1994 Winter Paralympics

VI Paralympic Winter Games
Host city Lillehammer, Norway
Motto No Limits (Norwegian: Ingen Grenser)
Nations participating 31
Athletes participating 471
Events 133 in 5 sports
Opening ceremony March 10
Closing ceremony March 19
Officially opened by Queen Sonja
Athlete's Oath Cato Zahl Pedersen
Paralympic torch Helge Bjørnstad
Paralympic stadium Håkons Hall
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1994 Winter Olympics

The 1994 Winter Paralympics (Norwegian: Paralympiske vinterleker 1994), the sixth Winter Paralympics, were held in Lillehammer, Norway, from 10–19 March 1994. These Games marked the first time the Paralympic Winter Games were held in the same location as the Winter Olympics, a tradition that has continued through an agreement of cooperation between the International Olympic Committee (IOC) and the International Paralympic Committee (IPC). Ice sledge hockey, which became an immediate crowd favorite, was added to the program.

The 1994 Winter Games were the first Paralympic Games organized by the International Paralympic Committee (IPC).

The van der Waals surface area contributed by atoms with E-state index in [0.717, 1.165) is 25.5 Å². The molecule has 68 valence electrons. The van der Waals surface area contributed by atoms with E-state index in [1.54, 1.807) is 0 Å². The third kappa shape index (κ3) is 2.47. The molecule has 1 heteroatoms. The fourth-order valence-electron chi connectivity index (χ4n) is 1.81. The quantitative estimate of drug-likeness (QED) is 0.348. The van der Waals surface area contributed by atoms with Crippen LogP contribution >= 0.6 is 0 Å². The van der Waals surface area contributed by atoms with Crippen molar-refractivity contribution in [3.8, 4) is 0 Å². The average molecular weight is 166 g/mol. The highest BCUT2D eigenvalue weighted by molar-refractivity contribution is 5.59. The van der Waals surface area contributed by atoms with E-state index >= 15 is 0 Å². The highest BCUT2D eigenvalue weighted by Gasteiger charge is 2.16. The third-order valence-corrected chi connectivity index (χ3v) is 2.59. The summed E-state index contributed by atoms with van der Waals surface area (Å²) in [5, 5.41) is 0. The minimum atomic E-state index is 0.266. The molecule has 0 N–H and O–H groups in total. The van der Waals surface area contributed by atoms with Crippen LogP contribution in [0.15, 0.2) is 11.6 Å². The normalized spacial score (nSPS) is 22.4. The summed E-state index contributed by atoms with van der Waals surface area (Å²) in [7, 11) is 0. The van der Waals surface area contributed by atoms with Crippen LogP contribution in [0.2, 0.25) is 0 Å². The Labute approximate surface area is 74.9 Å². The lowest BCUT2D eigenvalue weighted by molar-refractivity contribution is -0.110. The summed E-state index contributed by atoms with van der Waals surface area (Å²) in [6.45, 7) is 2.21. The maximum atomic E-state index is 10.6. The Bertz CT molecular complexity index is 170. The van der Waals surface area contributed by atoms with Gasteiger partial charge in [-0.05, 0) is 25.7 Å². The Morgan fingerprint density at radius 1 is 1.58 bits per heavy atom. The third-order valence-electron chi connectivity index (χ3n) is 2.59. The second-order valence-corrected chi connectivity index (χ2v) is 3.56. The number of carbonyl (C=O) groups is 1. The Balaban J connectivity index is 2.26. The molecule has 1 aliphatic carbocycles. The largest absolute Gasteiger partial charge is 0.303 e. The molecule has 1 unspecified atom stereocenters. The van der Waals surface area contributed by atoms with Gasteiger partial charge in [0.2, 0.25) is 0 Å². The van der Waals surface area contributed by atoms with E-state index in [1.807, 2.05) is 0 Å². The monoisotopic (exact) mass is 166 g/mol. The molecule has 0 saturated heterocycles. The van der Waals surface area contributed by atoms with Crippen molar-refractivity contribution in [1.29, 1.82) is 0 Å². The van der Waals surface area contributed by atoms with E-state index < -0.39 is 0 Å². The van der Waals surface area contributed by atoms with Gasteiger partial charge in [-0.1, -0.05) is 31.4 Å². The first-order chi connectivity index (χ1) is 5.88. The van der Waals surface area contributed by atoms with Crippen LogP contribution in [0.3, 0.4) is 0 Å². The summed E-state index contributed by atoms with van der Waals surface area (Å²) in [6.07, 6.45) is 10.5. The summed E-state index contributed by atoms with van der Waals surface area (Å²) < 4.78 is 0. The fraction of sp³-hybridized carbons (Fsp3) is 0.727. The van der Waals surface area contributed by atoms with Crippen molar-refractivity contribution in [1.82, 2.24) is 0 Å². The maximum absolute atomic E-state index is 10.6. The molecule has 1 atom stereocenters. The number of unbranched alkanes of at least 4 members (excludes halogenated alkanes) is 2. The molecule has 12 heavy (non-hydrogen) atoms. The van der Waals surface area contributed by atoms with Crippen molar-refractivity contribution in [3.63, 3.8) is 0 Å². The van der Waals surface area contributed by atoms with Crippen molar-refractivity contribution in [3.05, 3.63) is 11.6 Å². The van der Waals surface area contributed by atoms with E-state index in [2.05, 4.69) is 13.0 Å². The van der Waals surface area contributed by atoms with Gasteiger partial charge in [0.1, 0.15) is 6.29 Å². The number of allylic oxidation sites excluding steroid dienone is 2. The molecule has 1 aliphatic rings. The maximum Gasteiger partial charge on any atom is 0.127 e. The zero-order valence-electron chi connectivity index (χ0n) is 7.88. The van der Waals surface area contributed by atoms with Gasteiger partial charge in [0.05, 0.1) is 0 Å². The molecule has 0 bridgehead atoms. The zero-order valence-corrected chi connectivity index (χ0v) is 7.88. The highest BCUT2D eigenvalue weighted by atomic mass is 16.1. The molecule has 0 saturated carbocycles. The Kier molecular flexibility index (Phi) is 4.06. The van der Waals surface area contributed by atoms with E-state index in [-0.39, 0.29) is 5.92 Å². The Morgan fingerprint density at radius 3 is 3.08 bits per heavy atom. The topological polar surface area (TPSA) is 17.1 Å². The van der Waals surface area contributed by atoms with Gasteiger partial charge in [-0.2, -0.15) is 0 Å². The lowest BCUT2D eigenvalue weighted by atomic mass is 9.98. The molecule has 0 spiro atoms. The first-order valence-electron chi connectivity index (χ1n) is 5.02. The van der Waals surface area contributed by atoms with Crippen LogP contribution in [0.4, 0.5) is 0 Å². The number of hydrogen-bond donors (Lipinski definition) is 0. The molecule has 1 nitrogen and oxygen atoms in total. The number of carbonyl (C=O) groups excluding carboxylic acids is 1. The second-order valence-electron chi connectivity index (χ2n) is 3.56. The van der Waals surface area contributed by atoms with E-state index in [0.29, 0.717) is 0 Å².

Symbol and mascot of the games

The Games were represented by an emblem depicting the sun people. This image portrayed the ideas of power, vitality, strength and energy, all of which are characteristics of the athletes who took part. These characteristics were also to be found in the mascot Sondre, the troll. Sondre, who was also an amputee, was the result of a nationwide school competition won by Janne Solem. The mascot was then designed to its final appearance by Tor Lindrupsen. The name for the mascot was chosen in a separate competition and derives from the great skiing pioneer Sondre Nordheim.



The 1994 Paralympics consisted of five disciplines in four sports. Ice sledge hockey made its Paralympic debut at these games.[1]

Medal table

The top 10 NPCs by number of gold medals are listed below. The host nation (Norway) is highlighted.

 Rank  Nation Gold Silver Bronze Total
1 Norway 29 22 13 64
2 Germany 25 21 18 64
3 United States 24 12 7 43
4 France 14 6 11 31
5 Russia 10 12 8 30
6 Austria 7 16 12 35
7 Finland 6 7 12 25
8 Sweden 3 3 2 8
9 Australia 3 2 4 9
10 New Zealand 3 0 3 6

See also


External links

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